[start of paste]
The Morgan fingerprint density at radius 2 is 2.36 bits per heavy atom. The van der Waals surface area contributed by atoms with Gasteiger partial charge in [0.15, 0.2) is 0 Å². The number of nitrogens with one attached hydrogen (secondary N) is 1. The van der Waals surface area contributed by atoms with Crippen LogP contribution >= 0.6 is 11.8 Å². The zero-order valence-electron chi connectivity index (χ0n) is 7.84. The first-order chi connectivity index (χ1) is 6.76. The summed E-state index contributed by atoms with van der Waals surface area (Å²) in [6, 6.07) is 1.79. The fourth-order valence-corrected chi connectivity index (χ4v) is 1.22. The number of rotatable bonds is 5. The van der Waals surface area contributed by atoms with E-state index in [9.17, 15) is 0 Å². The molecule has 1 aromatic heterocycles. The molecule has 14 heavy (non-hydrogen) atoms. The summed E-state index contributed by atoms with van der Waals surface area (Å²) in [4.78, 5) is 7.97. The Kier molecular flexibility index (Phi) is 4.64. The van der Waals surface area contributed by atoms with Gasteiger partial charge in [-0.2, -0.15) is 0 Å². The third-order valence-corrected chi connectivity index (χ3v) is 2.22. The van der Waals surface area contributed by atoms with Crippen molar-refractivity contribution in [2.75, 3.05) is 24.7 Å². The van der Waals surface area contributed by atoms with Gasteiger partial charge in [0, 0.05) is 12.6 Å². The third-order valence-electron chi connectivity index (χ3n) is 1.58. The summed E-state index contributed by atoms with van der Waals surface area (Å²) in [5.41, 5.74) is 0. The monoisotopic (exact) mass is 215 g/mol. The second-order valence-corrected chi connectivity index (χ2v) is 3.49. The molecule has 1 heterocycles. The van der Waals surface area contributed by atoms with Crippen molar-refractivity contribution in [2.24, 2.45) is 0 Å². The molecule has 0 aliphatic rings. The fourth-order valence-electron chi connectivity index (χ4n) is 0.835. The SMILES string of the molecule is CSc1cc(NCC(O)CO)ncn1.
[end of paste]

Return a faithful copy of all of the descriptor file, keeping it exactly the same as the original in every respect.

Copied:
The Morgan fingerprint density at radius 2 is 2.36 bits per heavy atom. The van der Waals surface area contributed by atoms with Gasteiger partial charge in [0.15, 0.2) is 0 Å². The number of nitrogens with one attached hydrogen (secondary N) is 1. The van der Waals surface area contributed by atoms with Crippen LogP contribution >= 0.6 is 11.8 Å². The zero-order valence-electron chi connectivity index (χ0n) is 7.84. The first-order chi connectivity index (χ1) is 6.76. The summed E-state index contributed by atoms with van der Waals surface area (Å²) in [6, 6.07) is 1.79. The fourth-order valence-corrected chi connectivity index (χ4v) is 1.22. The number of rotatable bonds is 5. The van der Waals surface area contributed by atoms with E-state index in [9.17, 15) is 0 Å². The molecule has 1 aromatic heterocycles. The molecule has 14 heavy (non-hydrogen) atoms. The summed E-state index contributed by atoms with van der Waals surface area (Å²) in [4.78, 5) is 7.97. The Kier molecular flexibility index (Phi) is 4.64. The van der Waals surface area contributed by atoms with Gasteiger partial charge in [-0.2, -0.15) is 0 Å². The third-order valence-corrected chi connectivity index (χ3v) is 2.22. The van der Waals surface area contributed by atoms with Crippen molar-refractivity contribution in [2.75, 3.05) is 24.7 Å². The van der Waals surface area contributed by atoms with Gasteiger partial charge in [0, 0.05) is 12.6 Å². The third-order valence-electron chi connectivity index (χ3n) is 1.58. The summed E-state index contributed by atoms with van der Waals surface area (Å²) in [5.41, 5.74) is 0. The monoisotopic (exact) mass is 215 g/mol. The second-order valence-corrected chi connectivity index (χ2v) is 3.49. The molecule has 1 heterocycles. The van der Waals surface area contributed by atoms with Crippen molar-refractivity contribution in [2.24, 2.45) is 0 Å². The molecule has 0 aliphatic rings. The fourth-order valence-electron chi connectivity index (χ4n) is 0.835. The SMILES string of the molecule is CSc1cc(NCC(O)CO)ncn1.